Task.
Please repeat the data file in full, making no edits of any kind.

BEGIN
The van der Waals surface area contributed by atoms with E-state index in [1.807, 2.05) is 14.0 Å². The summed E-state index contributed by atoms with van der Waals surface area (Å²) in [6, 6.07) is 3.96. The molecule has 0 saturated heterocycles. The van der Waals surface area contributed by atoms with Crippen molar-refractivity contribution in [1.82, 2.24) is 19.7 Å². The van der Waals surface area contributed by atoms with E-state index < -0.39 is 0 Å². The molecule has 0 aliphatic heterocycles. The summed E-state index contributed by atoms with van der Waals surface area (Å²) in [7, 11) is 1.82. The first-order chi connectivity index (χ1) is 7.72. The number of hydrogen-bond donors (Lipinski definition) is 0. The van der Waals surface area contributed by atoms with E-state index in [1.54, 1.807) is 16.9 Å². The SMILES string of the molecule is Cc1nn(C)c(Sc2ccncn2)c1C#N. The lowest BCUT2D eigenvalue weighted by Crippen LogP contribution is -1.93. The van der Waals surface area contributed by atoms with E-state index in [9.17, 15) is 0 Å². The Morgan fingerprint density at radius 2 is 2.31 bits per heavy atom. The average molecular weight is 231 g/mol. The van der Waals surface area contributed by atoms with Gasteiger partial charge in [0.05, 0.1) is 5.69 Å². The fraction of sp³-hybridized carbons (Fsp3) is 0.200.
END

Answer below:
The van der Waals surface area contributed by atoms with E-state index in [1.807, 2.05) is 14.0 Å². The summed E-state index contributed by atoms with van der Waals surface area (Å²) in [6, 6.07) is 3.96. The molecule has 0 saturated heterocycles. The van der Waals surface area contributed by atoms with Crippen molar-refractivity contribution in [1.82, 2.24) is 19.7 Å². The van der Waals surface area contributed by atoms with E-state index < -0.39 is 0 Å². The molecule has 0 aliphatic heterocycles. The summed E-state index contributed by atoms with van der Waals surface area (Å²) in [7, 11) is 1.82. The first-order chi connectivity index (χ1) is 7.72. The number of hydrogen-bond donors (Lipinski definition) is 0. The van der Waals surface area contributed by atoms with E-state index in [1.54, 1.807) is 16.9 Å². The SMILES string of the molecule is Cc1nn(C)c(Sc2ccncn2)c1C#N. The lowest BCUT2D eigenvalue weighted by Crippen LogP contribution is -1.93. The van der Waals surface area contributed by atoms with E-state index in [9.17, 15) is 0 Å². The Morgan fingerprint density at radius 2 is 2.31 bits per heavy atom. The average molecular weight is 231 g/mol. The van der Waals surface area contributed by atoms with Gasteiger partial charge in [0.05, 0.1) is 5.69 Å². The fraction of sp³-hybridized carbons (Fsp3) is 0.200.